I am sure each of us echo that sentiment of pride in the AP and the journalistic efforts that its news staff – words and images – brought to the world.
HAPPY 40th: Applewhite (pictured at right) marked his 40th anniversary with the AP the day before the siege. He said he was a stringer for then-Miami photo chief Phil Sandlin when AP Photos director Hal Buell brought him to Washington the first week of 1981, just before Ronald Reagan was inaugurated. His official start date - Jan. 5, 1981.

“Hal and Phil took a chance on me – I can never repay them –they changed my life! I’ve tried to live up to their expectations,” Applewhite said.

“This past Friday, I received notice from our Washington photo chief (ACoB/Photos) Pablo Martinez Monsivais that he’d scheduled a Zoom conference to discuss the inauguration plans. I was calling in from my little office on Capitol Hill. I thought I was alone but there was a knock on my door. It was Pablo leading the entire Washington photo staff in a surprise celebration of my 40th anniversary. J. David Ake, AP’s photo director, joined the festivities online. It was a really heartwarming surprise – I am so grateful, and humbled, to be a member of this crew.”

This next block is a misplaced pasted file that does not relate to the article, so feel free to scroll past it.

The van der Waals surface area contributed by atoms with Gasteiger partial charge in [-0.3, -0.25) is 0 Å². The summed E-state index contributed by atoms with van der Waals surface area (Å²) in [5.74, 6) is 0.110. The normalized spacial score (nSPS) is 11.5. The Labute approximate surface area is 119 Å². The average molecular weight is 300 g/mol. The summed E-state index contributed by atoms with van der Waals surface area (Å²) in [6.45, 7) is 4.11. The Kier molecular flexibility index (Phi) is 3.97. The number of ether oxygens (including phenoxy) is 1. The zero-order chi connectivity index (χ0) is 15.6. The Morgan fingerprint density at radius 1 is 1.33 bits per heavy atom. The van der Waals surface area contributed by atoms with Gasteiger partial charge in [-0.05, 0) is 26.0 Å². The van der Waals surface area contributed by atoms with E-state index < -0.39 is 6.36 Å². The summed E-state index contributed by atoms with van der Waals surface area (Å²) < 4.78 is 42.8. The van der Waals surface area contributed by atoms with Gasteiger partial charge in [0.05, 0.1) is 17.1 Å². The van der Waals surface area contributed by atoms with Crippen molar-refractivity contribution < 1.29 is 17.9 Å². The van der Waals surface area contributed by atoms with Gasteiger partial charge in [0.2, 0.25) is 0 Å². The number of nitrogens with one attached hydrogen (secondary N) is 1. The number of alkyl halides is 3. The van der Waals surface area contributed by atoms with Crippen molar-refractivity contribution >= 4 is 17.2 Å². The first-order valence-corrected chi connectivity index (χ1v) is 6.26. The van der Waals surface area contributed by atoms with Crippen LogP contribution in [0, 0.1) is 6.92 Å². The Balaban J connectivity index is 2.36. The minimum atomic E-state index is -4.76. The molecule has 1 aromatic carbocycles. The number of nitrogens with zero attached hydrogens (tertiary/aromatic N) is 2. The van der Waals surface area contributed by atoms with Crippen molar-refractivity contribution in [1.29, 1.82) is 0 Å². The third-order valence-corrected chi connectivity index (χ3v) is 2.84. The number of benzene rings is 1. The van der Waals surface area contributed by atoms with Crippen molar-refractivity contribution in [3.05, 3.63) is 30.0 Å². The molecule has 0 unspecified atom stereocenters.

Here’s to the week ahead – be safe, stay healthy.


Leave? No way. This is the AP - we stay and report
Police with guns drawn watch as protesters try to break into the House Chamber at the U.S. Capitol on Wednesday, Jan. 6, 2021, in Washington. (AP Photo/J. Scott Applewhite)

J. Scott Applewhite (Email) - When the breach of the Capitol was announced during the Electoral College certification, the Capitol Police began to prepare lawmakers and the rest of us in the chamber for evacuation. It was an uncertain process – evacuate to where? The mob was on the other side of the doors.

Eventually, the officers announced that tear gas had been deployed in the nearby Rotunda and all were instructed to don escape hoods that were stashed under the seats. That was part of the preparedness in the wake of 9/11. I didn’t put one on because #1 I couldn’t see to use the camera and #2 you have to be able to hear during an emergency.